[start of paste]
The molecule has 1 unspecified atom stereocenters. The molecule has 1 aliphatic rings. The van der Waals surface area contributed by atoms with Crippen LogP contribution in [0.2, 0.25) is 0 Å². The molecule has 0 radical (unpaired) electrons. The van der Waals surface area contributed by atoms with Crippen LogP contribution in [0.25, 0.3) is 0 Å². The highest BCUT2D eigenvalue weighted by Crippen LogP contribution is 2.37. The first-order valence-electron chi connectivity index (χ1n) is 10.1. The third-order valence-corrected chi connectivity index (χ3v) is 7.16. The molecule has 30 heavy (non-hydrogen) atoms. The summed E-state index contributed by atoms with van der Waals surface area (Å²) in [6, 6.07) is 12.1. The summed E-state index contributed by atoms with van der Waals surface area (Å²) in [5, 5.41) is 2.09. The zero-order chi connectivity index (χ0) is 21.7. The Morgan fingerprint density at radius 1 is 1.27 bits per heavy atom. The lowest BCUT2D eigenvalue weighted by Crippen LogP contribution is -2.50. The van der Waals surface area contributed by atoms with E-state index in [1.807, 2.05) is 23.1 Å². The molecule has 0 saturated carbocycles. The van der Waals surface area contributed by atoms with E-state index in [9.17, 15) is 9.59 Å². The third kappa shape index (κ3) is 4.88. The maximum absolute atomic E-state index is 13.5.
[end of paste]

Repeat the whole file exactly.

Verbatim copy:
The molecule has 1 unspecified atom stereocenters. The molecule has 1 aliphatic rings. The van der Waals surface area contributed by atoms with Crippen LogP contribution in [0.2, 0.25) is 0 Å². The molecule has 0 radical (unpaired) electrons. The van der Waals surface area contributed by atoms with Crippen LogP contribution in [0.25, 0.3) is 0 Å². The highest BCUT2D eigenvalue weighted by Crippen LogP contribution is 2.37. The first-order valence-electron chi connectivity index (χ1n) is 10.1. The third-order valence-corrected chi connectivity index (χ3v) is 7.16. The molecule has 30 heavy (non-hydrogen) atoms. The summed E-state index contributed by atoms with van der Waals surface area (Å²) in [6, 6.07) is 12.1. The summed E-state index contributed by atoms with van der Waals surface area (Å²) in [5, 5.41) is 2.09. The zero-order chi connectivity index (χ0) is 21.7. The Morgan fingerprint density at radius 1 is 1.27 bits per heavy atom. The lowest BCUT2D eigenvalue weighted by Crippen LogP contribution is -2.50. The van der Waals surface area contributed by atoms with E-state index in [1.807, 2.05) is 23.1 Å². The molecule has 0 saturated carbocycles. The van der Waals surface area contributed by atoms with E-state index in [9.17, 15) is 9.59 Å². The third kappa shape index (κ3) is 4.88. The maximum absolute atomic E-state index is 13.5.